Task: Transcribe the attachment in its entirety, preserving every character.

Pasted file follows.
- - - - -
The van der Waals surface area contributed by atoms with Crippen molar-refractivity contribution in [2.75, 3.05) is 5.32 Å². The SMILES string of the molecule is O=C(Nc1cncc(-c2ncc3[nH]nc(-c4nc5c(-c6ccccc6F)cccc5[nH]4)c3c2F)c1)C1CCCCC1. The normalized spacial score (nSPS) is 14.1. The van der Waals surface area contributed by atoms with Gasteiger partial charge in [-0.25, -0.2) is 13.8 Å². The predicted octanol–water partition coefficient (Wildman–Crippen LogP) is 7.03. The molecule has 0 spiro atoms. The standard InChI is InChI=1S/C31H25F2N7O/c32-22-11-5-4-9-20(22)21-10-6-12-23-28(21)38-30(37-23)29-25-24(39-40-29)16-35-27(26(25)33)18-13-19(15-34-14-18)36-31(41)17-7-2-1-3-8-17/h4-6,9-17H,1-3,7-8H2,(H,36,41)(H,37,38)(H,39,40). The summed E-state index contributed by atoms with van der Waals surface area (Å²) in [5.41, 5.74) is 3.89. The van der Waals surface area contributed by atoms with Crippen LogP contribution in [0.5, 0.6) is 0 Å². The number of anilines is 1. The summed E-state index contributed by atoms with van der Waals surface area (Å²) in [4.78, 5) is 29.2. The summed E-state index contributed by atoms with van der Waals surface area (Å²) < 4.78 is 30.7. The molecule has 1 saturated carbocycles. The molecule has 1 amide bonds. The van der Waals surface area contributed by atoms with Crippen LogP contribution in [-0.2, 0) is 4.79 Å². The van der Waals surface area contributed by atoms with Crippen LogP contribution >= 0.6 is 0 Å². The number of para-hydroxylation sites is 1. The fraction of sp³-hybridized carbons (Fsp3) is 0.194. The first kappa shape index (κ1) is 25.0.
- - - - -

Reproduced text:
The van der Waals surface area contributed by atoms with Crippen molar-refractivity contribution in [2.75, 3.05) is 5.32 Å². The SMILES string of the molecule is O=C(Nc1cncc(-c2ncc3[nH]nc(-c4nc5c(-c6ccccc6F)cccc5[nH]4)c3c2F)c1)C1CCCCC1. The normalized spacial score (nSPS) is 14.1. The van der Waals surface area contributed by atoms with Gasteiger partial charge in [-0.25, -0.2) is 13.8 Å². The predicted octanol–water partition coefficient (Wildman–Crippen LogP) is 7.03. The molecule has 0 spiro atoms. The standard InChI is InChI=1S/C31H25F2N7O/c32-22-11-5-4-9-20(22)21-10-6-12-23-28(21)38-30(37-23)29-25-24(39-40-29)16-35-27(26(25)33)18-13-19(15-34-14-18)36-31(41)17-7-2-1-3-8-17/h4-6,9-17H,1-3,7-8H2,(H,36,41)(H,37,38)(H,39,40). The summed E-state index contributed by atoms with van der Waals surface area (Å²) in [5.41, 5.74) is 3.89. The van der Waals surface area contributed by atoms with Crippen LogP contribution in [0.5, 0.6) is 0 Å². The number of anilines is 1. The summed E-state index contributed by atoms with van der Waals surface area (Å²) in [4.78, 5) is 29.2. The summed E-state index contributed by atoms with van der Waals surface area (Å²) < 4.78 is 30.7. The molecule has 1 saturated carbocycles. The molecule has 1 amide bonds. The van der Waals surface area contributed by atoms with Crippen LogP contribution in [-0.2, 0) is 4.79 Å². The van der Waals surface area contributed by atoms with Crippen LogP contribution >= 0.6 is 0 Å². The number of para-hydroxylation sites is 1. The fraction of sp³-hybridized carbons (Fsp3) is 0.194. The first kappa shape index (κ1) is 25.0.